Contrary to the sarcastic tone of the title of this post, I do believe that ‘self-reflection’ is an essential part of the teaching process. Good teachers know when something hasn’t worked and change things to try to have more success the next time around. As James Gray, founder of the National Writing Project, said in his book Teachers at the Center:

“Teachers establish their credibility by admitting their mistakes.”

 

My first year of teaching full-time in my own classroom was the 2011-2012 school year. For our writing time, I tried to establish a writer’s workshop. I created guidelines for the workshop and shared with them ‘the’ writing process (plan, write, revise/edit, publish). I told the students about how much I loved to write, yet I practically never wrote with them. I told the students that they could write about whatever they wanted, but when they inevitably said, “I don’t have anything to write about,” I would point to their mandated list and say, “How about you write about that trip to the water park?” thereby taking away their choice and spoon-feeding them a topic (I ended up with a lot of ‘water park’ stories that year). I read them mentor texts to spark ideas for writing, but I never asked the students to tell me the ideas they got from the book, instead I would tell them, “Now you can write a story about a time that you wanted something, but did not get it.” I taught them how to prewrite or plan their stories by using a prescribed worksheet, even though I prewrite by taking photographs, reading The New York Times or letting my mind wander when I go running. I told them to think about the person who would be reading their stories and always gave them time to share, but I never fully taught them to appreciate the concept of ‘audience,’ when having an (implied) audience for my writing has made all the difference. I told them it was important to publish their writing, but when they completed a final draft of a story I would stack it in a pile in the corner of the room, never to be seen or heard from again.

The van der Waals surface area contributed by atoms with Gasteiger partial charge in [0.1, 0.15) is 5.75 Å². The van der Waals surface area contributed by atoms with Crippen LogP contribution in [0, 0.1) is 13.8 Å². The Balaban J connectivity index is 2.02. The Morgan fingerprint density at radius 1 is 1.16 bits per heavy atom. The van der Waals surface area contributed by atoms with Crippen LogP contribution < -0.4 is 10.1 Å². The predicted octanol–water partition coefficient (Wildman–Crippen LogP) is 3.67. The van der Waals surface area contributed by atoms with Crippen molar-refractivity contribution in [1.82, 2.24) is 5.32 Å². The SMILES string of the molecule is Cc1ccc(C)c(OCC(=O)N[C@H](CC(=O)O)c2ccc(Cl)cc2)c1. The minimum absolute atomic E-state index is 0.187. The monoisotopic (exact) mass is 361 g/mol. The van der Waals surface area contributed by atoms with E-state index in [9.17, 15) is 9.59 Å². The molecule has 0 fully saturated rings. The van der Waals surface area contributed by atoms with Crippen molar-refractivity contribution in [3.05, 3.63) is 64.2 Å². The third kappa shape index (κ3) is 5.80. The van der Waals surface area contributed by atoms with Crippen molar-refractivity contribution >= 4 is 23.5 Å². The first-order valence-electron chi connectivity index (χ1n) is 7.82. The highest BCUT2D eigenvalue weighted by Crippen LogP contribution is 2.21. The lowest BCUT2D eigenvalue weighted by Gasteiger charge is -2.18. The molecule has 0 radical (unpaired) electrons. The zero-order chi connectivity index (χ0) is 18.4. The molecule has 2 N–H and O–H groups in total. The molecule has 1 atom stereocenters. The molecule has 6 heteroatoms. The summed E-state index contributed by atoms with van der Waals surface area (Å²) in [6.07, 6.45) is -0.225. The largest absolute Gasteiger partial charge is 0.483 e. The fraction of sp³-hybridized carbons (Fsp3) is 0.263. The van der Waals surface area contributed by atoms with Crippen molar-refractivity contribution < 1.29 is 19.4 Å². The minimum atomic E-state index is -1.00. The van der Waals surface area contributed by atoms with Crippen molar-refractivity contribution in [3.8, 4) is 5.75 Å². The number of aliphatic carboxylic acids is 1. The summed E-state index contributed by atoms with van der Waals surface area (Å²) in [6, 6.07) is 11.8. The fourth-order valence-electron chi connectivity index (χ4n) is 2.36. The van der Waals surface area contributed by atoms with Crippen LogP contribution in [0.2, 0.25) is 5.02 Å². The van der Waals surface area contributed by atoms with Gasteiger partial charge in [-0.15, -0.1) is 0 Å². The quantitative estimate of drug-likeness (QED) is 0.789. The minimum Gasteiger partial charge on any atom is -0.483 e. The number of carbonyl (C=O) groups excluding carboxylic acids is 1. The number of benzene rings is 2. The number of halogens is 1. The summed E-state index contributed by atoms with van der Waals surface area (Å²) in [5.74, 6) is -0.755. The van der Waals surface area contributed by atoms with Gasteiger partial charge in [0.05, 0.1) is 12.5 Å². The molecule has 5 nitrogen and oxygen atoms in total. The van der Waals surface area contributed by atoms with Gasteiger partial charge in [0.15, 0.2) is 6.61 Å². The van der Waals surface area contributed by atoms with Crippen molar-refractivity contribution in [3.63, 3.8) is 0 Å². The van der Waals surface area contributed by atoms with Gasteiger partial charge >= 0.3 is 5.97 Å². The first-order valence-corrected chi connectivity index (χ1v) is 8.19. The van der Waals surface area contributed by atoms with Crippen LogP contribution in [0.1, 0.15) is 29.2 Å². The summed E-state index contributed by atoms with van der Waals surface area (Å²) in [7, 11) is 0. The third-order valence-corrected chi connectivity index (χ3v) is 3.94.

I was a whirlwind of contradictions.

 

And I was too busy trying to keep my head above water to even notice. Enter the Greater Madison Writing Project.

 

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Sun salutation for the mind

Time to write…

Please open your notebooks and start a list that answers the following question:

 

1) Where do writers get ideas?

Ready, go! You have one minute to write…

Shout-out your answers (in an orderly fashion, please!)

 

Next question:

2) What is prewriting?

One minute to answer in your notebook…

Shout-out your answers!

 

Okay, so…

3) Is there a difference between how you prewrite and how you tell your students to do it?

Think about this for a minute and then talk to the people around you for a couple of minutes…

Group share.

 

4) Finally, raise your hand and nod knowingly if you have ever heard a student say, “I have nothing to write about!”